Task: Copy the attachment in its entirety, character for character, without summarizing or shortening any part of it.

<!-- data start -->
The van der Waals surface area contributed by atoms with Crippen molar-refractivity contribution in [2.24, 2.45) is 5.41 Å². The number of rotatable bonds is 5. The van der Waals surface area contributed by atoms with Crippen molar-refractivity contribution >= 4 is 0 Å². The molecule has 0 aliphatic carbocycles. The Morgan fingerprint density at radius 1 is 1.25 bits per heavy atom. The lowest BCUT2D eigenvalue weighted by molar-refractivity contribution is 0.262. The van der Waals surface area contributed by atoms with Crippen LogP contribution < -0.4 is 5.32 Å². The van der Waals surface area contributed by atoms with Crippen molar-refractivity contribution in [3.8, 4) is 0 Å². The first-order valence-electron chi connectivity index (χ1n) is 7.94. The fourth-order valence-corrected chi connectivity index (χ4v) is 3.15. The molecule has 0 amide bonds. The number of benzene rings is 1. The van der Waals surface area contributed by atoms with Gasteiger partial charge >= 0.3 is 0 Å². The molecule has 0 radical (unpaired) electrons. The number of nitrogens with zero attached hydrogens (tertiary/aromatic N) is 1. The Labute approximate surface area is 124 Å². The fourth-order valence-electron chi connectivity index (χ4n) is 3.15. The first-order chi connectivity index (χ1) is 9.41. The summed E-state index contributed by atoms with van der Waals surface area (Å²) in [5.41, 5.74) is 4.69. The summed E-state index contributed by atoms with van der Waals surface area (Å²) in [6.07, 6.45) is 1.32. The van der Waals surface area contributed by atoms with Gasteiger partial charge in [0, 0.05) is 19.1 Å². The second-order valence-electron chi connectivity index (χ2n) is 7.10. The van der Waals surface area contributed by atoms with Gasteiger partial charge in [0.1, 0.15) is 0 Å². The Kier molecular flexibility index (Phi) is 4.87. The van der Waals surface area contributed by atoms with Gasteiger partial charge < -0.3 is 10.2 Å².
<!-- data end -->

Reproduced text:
The van der Waals surface area contributed by atoms with Crippen molar-refractivity contribution in [2.24, 2.45) is 5.41 Å². The number of rotatable bonds is 5. The van der Waals surface area contributed by atoms with Crippen molar-refractivity contribution >= 4 is 0 Å². The molecule has 0 aliphatic carbocycles. The Morgan fingerprint density at radius 1 is 1.25 bits per heavy atom. The lowest BCUT2D eigenvalue weighted by molar-refractivity contribution is 0.262. The van der Waals surface area contributed by atoms with Crippen LogP contribution < -0.4 is 5.32 Å². The van der Waals surface area contributed by atoms with Crippen molar-refractivity contribution in [3.8, 4) is 0 Å². The first-order valence-electron chi connectivity index (χ1n) is 7.94. The fourth-order valence-corrected chi connectivity index (χ4v) is 3.15. The molecule has 0 amide bonds. The number of benzene rings is 1. The van der Waals surface area contributed by atoms with Gasteiger partial charge >= 0.3 is 0 Å². The molecule has 0 radical (unpaired) electrons. The number of nitrogens with zero attached hydrogens (tertiary/aromatic N) is 1. The Labute approximate surface area is 124 Å². The fourth-order valence-electron chi connectivity index (χ4n) is 3.15. The first-order chi connectivity index (χ1) is 9.41. The summed E-state index contributed by atoms with van der Waals surface area (Å²) in [5.41, 5.74) is 4.69. The summed E-state index contributed by atoms with van der Waals surface area (Å²) in [6.07, 6.45) is 1.32. The van der Waals surface area contributed by atoms with Gasteiger partial charge in [0, 0.05) is 19.1 Å². The second-order valence-electron chi connectivity index (χ2n) is 7.10. The van der Waals surface area contributed by atoms with Gasteiger partial charge in [0.1, 0.15) is 0 Å². The Kier molecular flexibility index (Phi) is 4.87. The van der Waals surface area contributed by atoms with Gasteiger partial charge < -0.3 is 10.2 Å².